• I knew she was overloaded, and was afraid of the effects of a gale.

    Ned Myers James Fenimore Cooper
  • Miss Howe rallies her on the effects this intelligence must have upon her generosity.

    Clarissa, Volume 2 (of 9) Samuel Richardson
British Dictionary definitions for effects


plural noun
Also called personal effects. personal property or belongings
lighting, sounds, etc, to accompany and enhance a stage, film, or broadcast production


something that is produced by a cause or agent; result
power or ability to influence or produce a result; efficacy: with no effect
the condition of being operative (esp in the phrases in or into effect): the law comes into effect at midnight
take effect, to become operative or begin to produce results
basic meaning or purpose (esp in the phrase to that effect)
an impression, usually one that is artificial or contrived (esp in the phrase for effect)
a scientific phenomenon: the Doppler effect
in effect
  1. in fact; actually
  2. for all practical purposes
the overall impression or result: the effect of a painting
(transitive) to cause to occur; bring about; accomplish
See also effects
Derived Forms
effecter, noun
effectible, adjective
Word Origin
C14: from Latin effectus a performing, tendency, from efficere to accomplish, from facere to do
Collins English Dictionary - Complete & Unabridged 2012 Digital Edition
© William Collins Sons & Co. Ltd. 1979, 1986 © HarperCollins
Publishers 1998, 2000, 2003, 2005, 2006, 2007, 2009, 2012
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Word Origin and History for effects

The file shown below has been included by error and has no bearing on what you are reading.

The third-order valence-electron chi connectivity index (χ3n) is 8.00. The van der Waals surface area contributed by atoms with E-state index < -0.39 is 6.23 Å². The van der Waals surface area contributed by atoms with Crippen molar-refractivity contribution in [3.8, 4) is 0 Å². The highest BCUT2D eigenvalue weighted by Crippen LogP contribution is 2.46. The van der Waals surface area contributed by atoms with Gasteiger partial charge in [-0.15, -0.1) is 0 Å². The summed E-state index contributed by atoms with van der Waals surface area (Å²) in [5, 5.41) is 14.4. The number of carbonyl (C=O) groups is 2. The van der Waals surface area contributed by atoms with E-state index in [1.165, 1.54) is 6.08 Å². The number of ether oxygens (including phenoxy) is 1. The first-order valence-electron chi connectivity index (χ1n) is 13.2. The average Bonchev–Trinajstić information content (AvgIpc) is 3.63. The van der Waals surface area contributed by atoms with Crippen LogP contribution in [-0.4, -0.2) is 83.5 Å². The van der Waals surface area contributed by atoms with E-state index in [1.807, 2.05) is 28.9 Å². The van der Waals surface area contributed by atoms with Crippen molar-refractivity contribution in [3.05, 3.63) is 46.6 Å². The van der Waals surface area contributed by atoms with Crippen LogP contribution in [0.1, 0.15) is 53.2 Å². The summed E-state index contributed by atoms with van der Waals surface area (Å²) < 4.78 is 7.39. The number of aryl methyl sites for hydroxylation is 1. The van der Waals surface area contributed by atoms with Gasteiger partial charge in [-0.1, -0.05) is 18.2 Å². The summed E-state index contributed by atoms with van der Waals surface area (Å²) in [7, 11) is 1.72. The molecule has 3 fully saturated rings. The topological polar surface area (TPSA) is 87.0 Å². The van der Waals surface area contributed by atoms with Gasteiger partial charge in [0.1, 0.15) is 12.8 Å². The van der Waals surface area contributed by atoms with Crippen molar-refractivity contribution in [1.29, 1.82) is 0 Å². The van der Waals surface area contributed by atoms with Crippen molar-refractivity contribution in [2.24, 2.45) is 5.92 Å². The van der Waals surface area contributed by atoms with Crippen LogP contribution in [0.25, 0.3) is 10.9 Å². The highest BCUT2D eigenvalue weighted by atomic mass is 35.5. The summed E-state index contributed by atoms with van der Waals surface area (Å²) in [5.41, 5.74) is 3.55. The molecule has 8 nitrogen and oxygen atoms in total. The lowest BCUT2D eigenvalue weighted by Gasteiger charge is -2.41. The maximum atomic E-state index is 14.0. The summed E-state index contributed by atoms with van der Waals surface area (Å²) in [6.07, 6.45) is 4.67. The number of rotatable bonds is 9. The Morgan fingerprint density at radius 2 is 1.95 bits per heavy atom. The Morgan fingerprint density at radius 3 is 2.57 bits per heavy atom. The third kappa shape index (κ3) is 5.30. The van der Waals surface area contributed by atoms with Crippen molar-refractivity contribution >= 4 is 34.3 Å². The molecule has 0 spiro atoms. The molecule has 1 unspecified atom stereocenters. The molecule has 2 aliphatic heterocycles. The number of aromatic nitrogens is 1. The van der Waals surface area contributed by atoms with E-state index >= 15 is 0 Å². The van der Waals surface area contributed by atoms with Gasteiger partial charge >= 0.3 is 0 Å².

"goods, property," 1704, plural of effect (n.).



late 14c., "a result," from Old French efet (13c., Modern French effet) "result, execution, completion, ending," from Latin effectus "accomplishment, performance," from past participle stem of efficere "work out, accomplish," from ex- "out" (see ex-) + facere "to do" (see factitious).

Meaning "impression produced on the beholder" is from 1736. Sense in stage effect, sound effect, etc. first recorded 1881. The verb is from 1580s. Related: Effecting; effection.

Online Etymology Dictionary, © 2010 Douglas Harper
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effects in Medicine

effect ef·fect (ĭ-fěkt')

  1. Something brought about by a cause or an agent; a result.

  2. The power to produce an outcome or achieve a result; influence.

  3. A scientific law, hypothesis, or phenomenon.

  4. The condition of being in full force or execution.

  5. Something that produces a specific impression or supports a general design or intention.

v. ef·fect·ed, ef·fect·ing, ef·fects
  1. To bring into existence.

  2. To produce as a result.

  3. To bring about.

ef·fect'er n.
ef·fect'i·ble adj.
The American Heritage® Stedman's Medical Dictionary
Copyright © 2002, 2001, 1995 by Houghton Mifflin Company. Published by Houghton Mifflin Company.
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Idioms and Phrases with effects
The American Heritage® Idioms Dictionary
Copyright © 2002, 2001, 1995 by Houghton Mifflin Company. Published by Houghton Mifflin Company.